The thin line between self-esteem and hubris is explored in this cautionary tale of aspiring musician and filmmaker Troy Duffy, whose rise and fall were incubated in a poisonous soup of class resentment and megalomaniacal feelings of entitlement. September 1996: Aspiring documentarian Tony Montana sells bartender Duffy on a fly-on-the-wall documentary chronicling Duffy's impending one-two assault on show-business celebrity. Having formed a promising band called The Brood with his brother Taylor, Duffy was also peddling a Quentin Tarantino-influenced revenge screenplay, "The Boondock Saints," that was generating some buzz. Duffy liked the idea — you can see in retrospect that it pandered to his overweening ego — and suggested that Montana join forces with Mark Brian Smith; the pair also became The Brood's comanagers. At first, it looked as though they were witnessing a Hollywood Cinderella story. Miramax head Harvey Weinstein signed Duffy to a sweet deal that paid $300,000 for the script and guaranteed a $15 million budget to make it. The Brood would supply music and Weinstein even promised to throw in the deed to J. Sloan's, the bar where Duffy worked. Duffy formed a company, ominously called "The Syndicate," to handle his business interests and assured his circle of friends that they were aboard the express train to fame and fortune. But before they could fasten their seat belts, the ride got bumpy. Emboldened by the "overnight success" stories about his coup, Duffy became increasingly truculent, hoarding the wealth and accusing his entourage of disloyalty if they asked to be paid for their efforts. Even as Duffy bantered with A-list stars about the film, his indiscreet, rude and combative bluster was apparently alienating Weinstein so badly that Miramax put the project into turnaround in 1997; no other studio picked it up. The Brood, rechristened Boondock Saints when another group laid prior claim to the name, lost their record deal and eventually re-signed with a smaller label; Montana and Smith were cut out of the deal. THE BOONDOCK SAINTS was eventually made for cut-rate producer Elie Samaha's Franchise Pictures, failed to attract a mainstream distributor and eventually went to video after a nominal theatrical release. The deal left Duffy out in the cold. It's hard not to feel that Duffy got exactly what he deserved, but equally abrasive louts prosper in Hollywood. The film's practical lesson is that you should steer clear of dogfights unless yours is the biggest, meanest dog in the game.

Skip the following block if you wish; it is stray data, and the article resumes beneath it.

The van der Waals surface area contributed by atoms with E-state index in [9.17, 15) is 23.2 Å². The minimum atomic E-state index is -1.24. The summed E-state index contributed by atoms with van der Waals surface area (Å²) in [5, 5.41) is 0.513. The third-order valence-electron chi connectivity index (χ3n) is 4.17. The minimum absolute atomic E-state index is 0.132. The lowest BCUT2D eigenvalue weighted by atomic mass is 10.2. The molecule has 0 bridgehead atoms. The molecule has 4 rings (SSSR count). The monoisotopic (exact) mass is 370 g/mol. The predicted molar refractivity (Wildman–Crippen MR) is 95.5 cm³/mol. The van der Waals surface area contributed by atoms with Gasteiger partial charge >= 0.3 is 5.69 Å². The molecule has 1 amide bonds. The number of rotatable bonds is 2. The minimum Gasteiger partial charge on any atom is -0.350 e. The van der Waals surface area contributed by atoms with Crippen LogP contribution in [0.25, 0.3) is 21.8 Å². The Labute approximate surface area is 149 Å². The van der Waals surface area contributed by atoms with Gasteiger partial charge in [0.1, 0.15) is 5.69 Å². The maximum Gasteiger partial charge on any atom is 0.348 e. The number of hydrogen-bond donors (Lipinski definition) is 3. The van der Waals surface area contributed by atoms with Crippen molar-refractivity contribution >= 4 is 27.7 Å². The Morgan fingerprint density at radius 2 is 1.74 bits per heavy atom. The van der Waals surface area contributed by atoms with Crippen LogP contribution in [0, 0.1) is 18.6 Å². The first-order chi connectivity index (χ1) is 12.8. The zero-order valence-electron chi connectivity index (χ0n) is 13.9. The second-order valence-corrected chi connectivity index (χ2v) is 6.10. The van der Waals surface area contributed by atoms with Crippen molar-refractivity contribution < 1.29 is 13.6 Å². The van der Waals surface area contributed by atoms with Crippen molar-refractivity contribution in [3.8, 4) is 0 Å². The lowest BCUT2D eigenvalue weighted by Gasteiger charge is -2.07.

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- Released: 2004
- Rating: NR
- Review: The thin line between self-esteem and hubris is explored in this cautionary tale of aspiring musician and filmmaker Troy Duffy, whose rise and fall were incubated in a poisonous soup of class resentment and megalomaniacal feelings of entitlement. September… (more)